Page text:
Allyssa Metzger’s June 2014 blog post in The Chronicle of Higher Education, “Why I Don’t Drop the ‘H-Bomb’,” chronicles her experience attending Harvard and the responses she receives when others learn of her alma mater. She discusses how she manages their expectations and how she handles disappointing people when she actually doesn’t know the answer about something. In some ways, her experience mirrors mine and others who … Continue reading Death by a Million Papercuts: Are Prestigious Degrees Really Worth the Trouble?
Another great editorial on the same topic is this one from Jon Pliger published not too long ago.
In previous entries I have sought to argue against the Libyan rebellion, not based on support for Qaddafi (which I do to an extent) but for the damage that the rebels and their backers are going to bring to Libya and the rest of Africa. I for one can admit that I thought the game was the West trying to get it’s finger into the Arab Spring and at minimum preserve it’s position in North Africa and the Middle East. Actually it seems like the game is much bigger than Libya or the Arab Spring and that the focus is not the Arab world but the African one. This conclusion is based on observations I and others have made about the NTC, the rebels, and the geopolitics of the old Libyan government while also bringing together new evidence from the past few weeks. Continue reading “Libya and the Re-Colonization of Africa”
This post first and foremost is not to deal with the reality on the ground in Libya or with the cluster____ being made there by NATO, the TNC, and the Jamahiriya fighting over the nation. Instead I want to say a few words about the theory put forward by Mummar Qaddafi in his Green Book about the organization of a socialist society. In my research on the history of Libya and the current conflict I spent considerable time studying the political structure of Libya. I have to say going in I was preparing to see a dictatorial system that has nothing to teach anyone and I have surprisingly come out of it with my mind blown and as a political sociologist in marvel (at bare minimum) of the concept of Libyan democracy. Continue reading “What Can Libya Teach Us About Democracy”
Many people will look at this title and have a heart attack thinking “How could someone not support the Libyan rebels?” The fact is yes there are many people who do not support the rebellion including a sizable part of the Libyan population. I will attempt to make the case against the rebellion and why we, especially socialists and Africans (including those here in America) ought to support the Jamahiriya, the name describing the social order implemented after the fall of the Libyan monarchy. The term itself roughly translates to “the state of the masses” and is the political implementation of the Green Book, a political philosophy written by Libyan revolutionary Muammar Qadaffi. I have moved from calling Qadaffi a violent dictator when the rebellion went down to now writing this piece supporting him and his government. I will outlay my argument not to necessarily try and convert people to my side but to first and foremost encourage critical thinking on the subject which is sorely lacking in the discussion on Libya. Continue reading “The Case Against the Libyan Rebellion”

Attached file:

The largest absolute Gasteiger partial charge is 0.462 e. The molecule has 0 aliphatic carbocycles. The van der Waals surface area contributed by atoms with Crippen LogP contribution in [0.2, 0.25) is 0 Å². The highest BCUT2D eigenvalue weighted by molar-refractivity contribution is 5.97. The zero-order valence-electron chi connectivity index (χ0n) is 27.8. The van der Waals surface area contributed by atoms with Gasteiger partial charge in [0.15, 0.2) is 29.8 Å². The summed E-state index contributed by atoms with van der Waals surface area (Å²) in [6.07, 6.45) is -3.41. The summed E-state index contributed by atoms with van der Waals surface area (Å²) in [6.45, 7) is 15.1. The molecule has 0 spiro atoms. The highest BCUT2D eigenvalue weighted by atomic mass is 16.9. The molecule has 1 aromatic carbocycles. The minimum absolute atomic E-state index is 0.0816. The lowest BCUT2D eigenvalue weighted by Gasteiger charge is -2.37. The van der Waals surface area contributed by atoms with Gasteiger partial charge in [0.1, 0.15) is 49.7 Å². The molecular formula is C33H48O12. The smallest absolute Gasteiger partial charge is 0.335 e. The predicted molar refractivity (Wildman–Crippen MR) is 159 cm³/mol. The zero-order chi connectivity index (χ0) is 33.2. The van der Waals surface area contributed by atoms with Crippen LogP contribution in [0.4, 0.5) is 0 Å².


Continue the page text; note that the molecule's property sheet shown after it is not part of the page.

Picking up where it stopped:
In the frenzy to come out against the “state of the masses” people, even on the left fail to take time to tyr and understand the roots of modern Libya to see whythere is even a civil war. If Ihave to pick between this and the pro-west rebels I’m going to opt for the state of the masses which as noted in the video Qadaffi … Continue reading A View of the”State of the Masses” in Libya
As the first year of President Obama’s term has worn on many people on the left including me have tried to answer this question: Will Obama continue and promote the militaristic endeavors and culture of the Bush era? I got my answer observing Obama’s reaction to the illegal attack/offensive against Gaza this past December. His “neutrality” on a “war” (more like low-intensity genocide imo) that killed over a thousand civilians and leveled one of the most densely populated and poorest regions of the world says a lot about his “anti-war” stance.
Others not seeing the hypocrisy in the Gaza War chose to wait for his stance on Iraq and Afghanistan. Many, especially on the left hoped that Obama would set a timetable for withdraw for Iraq and begin a withdraw (note: nobody cared about Afghanistan enough to ask for anything or wrongly considered it the “Good War”). If we look at his voting record on the wars and his team’s plans we may have not had to wait so long for the answer. Continue reading “Militarism in the Obama Era”